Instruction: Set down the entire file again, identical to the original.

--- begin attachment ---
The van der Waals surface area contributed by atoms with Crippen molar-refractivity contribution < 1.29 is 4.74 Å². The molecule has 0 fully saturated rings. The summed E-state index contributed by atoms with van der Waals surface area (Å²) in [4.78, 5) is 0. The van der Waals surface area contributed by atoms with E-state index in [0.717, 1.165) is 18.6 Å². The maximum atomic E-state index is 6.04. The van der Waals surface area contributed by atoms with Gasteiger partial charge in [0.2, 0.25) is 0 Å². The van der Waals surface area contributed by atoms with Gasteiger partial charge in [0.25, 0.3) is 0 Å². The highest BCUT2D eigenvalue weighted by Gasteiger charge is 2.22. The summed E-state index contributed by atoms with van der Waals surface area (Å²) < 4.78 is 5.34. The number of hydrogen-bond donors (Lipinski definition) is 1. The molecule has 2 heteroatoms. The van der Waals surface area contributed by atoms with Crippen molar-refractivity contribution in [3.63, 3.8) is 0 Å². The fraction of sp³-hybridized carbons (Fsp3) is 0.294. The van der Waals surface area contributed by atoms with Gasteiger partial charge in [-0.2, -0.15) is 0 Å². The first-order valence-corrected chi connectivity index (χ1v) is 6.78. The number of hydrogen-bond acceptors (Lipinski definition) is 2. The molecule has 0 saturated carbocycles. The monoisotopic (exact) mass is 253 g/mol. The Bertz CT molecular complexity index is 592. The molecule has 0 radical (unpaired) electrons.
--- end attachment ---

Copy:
The van der Waals surface area contributed by atoms with Crippen molar-refractivity contribution < 1.29 is 4.74 Å². The molecule has 0 fully saturated rings. The summed E-state index contributed by atoms with van der Waals surface area (Å²) in [4.78, 5) is 0. The van der Waals surface area contributed by atoms with E-state index in [0.717, 1.165) is 18.6 Å². The maximum atomic E-state index is 6.04. The van der Waals surface area contributed by atoms with Gasteiger partial charge in [0.2, 0.25) is 0 Å². The van der Waals surface area contributed by atoms with Gasteiger partial charge in [0.25, 0.3) is 0 Å². The highest BCUT2D eigenvalue weighted by Gasteiger charge is 2.22. The summed E-state index contributed by atoms with van der Waals surface area (Å²) < 4.78 is 5.34. The number of hydrogen-bond donors (Lipinski definition) is 1. The molecule has 2 heteroatoms. The van der Waals surface area contributed by atoms with Crippen molar-refractivity contribution in [3.63, 3.8) is 0 Å². The fraction of sp³-hybridized carbons (Fsp3) is 0.294. The van der Waals surface area contributed by atoms with Gasteiger partial charge in [-0.2, -0.15) is 0 Å². The first-order valence-corrected chi connectivity index (χ1v) is 6.78. The number of hydrogen-bond acceptors (Lipinski definition) is 2. The molecule has 0 saturated carbocycles. The monoisotopic (exact) mass is 253 g/mol. The Bertz CT molecular complexity index is 592. The molecule has 0 radical (unpaired) electrons.